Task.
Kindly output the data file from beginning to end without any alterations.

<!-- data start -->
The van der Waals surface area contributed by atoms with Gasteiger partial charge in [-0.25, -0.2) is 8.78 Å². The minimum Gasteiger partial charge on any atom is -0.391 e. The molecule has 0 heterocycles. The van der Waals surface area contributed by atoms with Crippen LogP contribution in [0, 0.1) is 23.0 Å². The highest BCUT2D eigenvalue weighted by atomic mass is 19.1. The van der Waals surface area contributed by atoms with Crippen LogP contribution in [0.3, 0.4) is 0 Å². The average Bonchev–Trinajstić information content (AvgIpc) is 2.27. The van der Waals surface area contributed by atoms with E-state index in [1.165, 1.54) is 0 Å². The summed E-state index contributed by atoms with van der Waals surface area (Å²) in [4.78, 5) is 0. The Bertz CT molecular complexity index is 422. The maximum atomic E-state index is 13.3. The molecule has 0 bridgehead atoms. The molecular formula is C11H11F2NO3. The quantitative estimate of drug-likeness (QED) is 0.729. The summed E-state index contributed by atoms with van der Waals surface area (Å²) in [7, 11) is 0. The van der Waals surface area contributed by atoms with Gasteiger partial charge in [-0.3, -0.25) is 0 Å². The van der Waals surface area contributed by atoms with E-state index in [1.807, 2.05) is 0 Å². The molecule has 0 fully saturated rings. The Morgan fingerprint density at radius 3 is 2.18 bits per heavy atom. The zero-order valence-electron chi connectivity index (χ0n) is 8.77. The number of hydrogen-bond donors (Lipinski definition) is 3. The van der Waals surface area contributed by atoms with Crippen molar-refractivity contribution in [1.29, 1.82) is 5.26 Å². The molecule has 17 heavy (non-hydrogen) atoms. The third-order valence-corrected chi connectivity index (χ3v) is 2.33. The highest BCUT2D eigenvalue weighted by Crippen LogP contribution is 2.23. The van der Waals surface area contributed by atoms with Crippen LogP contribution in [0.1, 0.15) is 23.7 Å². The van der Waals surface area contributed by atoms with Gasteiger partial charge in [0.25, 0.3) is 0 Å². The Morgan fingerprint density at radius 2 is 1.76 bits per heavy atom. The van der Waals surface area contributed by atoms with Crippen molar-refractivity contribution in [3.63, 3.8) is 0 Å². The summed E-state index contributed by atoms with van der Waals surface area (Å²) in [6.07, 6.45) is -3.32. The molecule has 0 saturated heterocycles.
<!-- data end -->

The van der Waals surface area contributed by atoms with Gasteiger partial charge in [-0.25, -0.2) is 8.78 Å². The minimum Gasteiger partial charge on any atom is -0.391 e. The molecule has 0 heterocycles. The van der Waals surface area contributed by atoms with Crippen LogP contribution in [0, 0.1) is 23.0 Å². The highest BCUT2D eigenvalue weighted by atomic mass is 19.1. The van der Waals surface area contributed by atoms with Crippen LogP contribution in [0.3, 0.4) is 0 Å². The average Bonchev–Trinajstić information content (AvgIpc) is 2.27. The van der Waals surface area contributed by atoms with E-state index in [1.165, 1.54) is 0 Å². The summed E-state index contributed by atoms with van der Waals surface area (Å²) in [4.78, 5) is 0. The Bertz CT molecular complexity index is 422. The maximum atomic E-state index is 13.3. The molecule has 0 bridgehead atoms. The molecular formula is C11H11F2NO3. The quantitative estimate of drug-likeness (QED) is 0.729. The summed E-state index contributed by atoms with van der Waals surface area (Å²) in [7, 11) is 0. The van der Waals surface area contributed by atoms with Gasteiger partial charge in [-0.3, -0.25) is 0 Å². The van der Waals surface area contributed by atoms with E-state index in [1.807, 2.05) is 0 Å². The molecule has 0 fully saturated rings. The Morgan fingerprint density at radius 3 is 2.18 bits per heavy atom. The zero-order valence-electron chi connectivity index (χ0n) is 8.77. The number of hydrogen-bond donors (Lipinski definition) is 3. The van der Waals surface area contributed by atoms with Crippen molar-refractivity contribution in [1.29, 1.82) is 5.26 Å². The molecule has 17 heavy (non-hydrogen) atoms. The third-order valence-corrected chi connectivity index (χ3v) is 2.33. The highest BCUT2D eigenvalue weighted by Crippen LogP contribution is 2.23. The van der Waals surface area contributed by atoms with Crippen LogP contribution in [0.1, 0.15) is 23.7 Å². The van der Waals surface area contributed by atoms with Gasteiger partial charge in [0.25, 0.3) is 0 Å². The Morgan fingerprint density at radius 2 is 1.76 bits per heavy atom. The van der Waals surface area contributed by atoms with Crippen molar-refractivity contribution in [3.63, 3.8) is 0 Å². The summed E-state index contributed by atoms with van der Waals surface area (Å²) in [6.07, 6.45) is -3.32. The molecule has 0 saturated heterocycles.